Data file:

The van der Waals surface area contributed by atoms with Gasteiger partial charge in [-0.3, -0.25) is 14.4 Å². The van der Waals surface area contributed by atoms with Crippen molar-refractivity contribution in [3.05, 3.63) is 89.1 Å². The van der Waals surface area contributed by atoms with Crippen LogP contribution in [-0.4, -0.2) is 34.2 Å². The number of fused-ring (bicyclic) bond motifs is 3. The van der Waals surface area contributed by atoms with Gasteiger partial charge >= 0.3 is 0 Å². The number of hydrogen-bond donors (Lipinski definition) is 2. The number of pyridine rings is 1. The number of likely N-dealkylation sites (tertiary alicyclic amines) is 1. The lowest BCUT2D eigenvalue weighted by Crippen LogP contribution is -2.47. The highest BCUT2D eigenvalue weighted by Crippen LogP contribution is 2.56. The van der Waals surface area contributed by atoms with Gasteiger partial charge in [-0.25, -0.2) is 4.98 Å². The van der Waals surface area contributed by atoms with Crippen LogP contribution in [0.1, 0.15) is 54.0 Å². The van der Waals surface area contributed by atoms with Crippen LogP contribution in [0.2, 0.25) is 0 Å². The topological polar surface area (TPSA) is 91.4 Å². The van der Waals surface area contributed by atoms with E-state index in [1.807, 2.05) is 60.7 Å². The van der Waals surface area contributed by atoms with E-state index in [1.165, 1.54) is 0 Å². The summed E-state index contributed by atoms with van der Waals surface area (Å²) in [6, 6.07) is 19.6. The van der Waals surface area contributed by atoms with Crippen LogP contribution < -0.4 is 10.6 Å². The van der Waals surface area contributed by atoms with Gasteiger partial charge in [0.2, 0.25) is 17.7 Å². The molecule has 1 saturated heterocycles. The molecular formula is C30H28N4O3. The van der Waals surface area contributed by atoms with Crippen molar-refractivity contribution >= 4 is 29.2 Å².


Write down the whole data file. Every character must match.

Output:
The van der Waals surface area contributed by atoms with Gasteiger partial charge in [-0.3, -0.25) is 14.4 Å². The van der Waals surface area contributed by atoms with Crippen molar-refractivity contribution in [3.05, 3.63) is 89.1 Å². The van der Waals surface area contributed by atoms with Crippen LogP contribution in [-0.4, -0.2) is 34.2 Å². The number of fused-ring (bicyclic) bond motifs is 3. The van der Waals surface area contributed by atoms with Gasteiger partial charge >= 0.3 is 0 Å². The number of hydrogen-bond donors (Lipinski definition) is 2. The number of pyridine rings is 1. The number of likely N-dealkylation sites (tertiary alicyclic amines) is 1. The lowest BCUT2D eigenvalue weighted by Crippen LogP contribution is -2.47. The highest BCUT2D eigenvalue weighted by Crippen LogP contribution is 2.56. The van der Waals surface area contributed by atoms with Gasteiger partial charge in [-0.25, -0.2) is 4.98 Å². The van der Waals surface area contributed by atoms with Crippen LogP contribution in [0.1, 0.15) is 54.0 Å². The van der Waals surface area contributed by atoms with Crippen LogP contribution in [0.2, 0.25) is 0 Å². The topological polar surface area (TPSA) is 91.4 Å². The van der Waals surface area contributed by atoms with E-state index in [1.807, 2.05) is 60.7 Å². The van der Waals surface area contributed by atoms with E-state index in [1.165, 1.54) is 0 Å². The summed E-state index contributed by atoms with van der Waals surface area (Å²) in [6, 6.07) is 19.6. The van der Waals surface area contributed by atoms with Crippen LogP contribution < -0.4 is 10.6 Å². The van der Waals surface area contributed by atoms with Gasteiger partial charge in [0.2, 0.25) is 17.7 Å². The molecule has 1 saturated heterocycles. The molecular formula is C30H28N4O3. The van der Waals surface area contributed by atoms with Crippen molar-refractivity contribution >= 4 is 29.2 Å².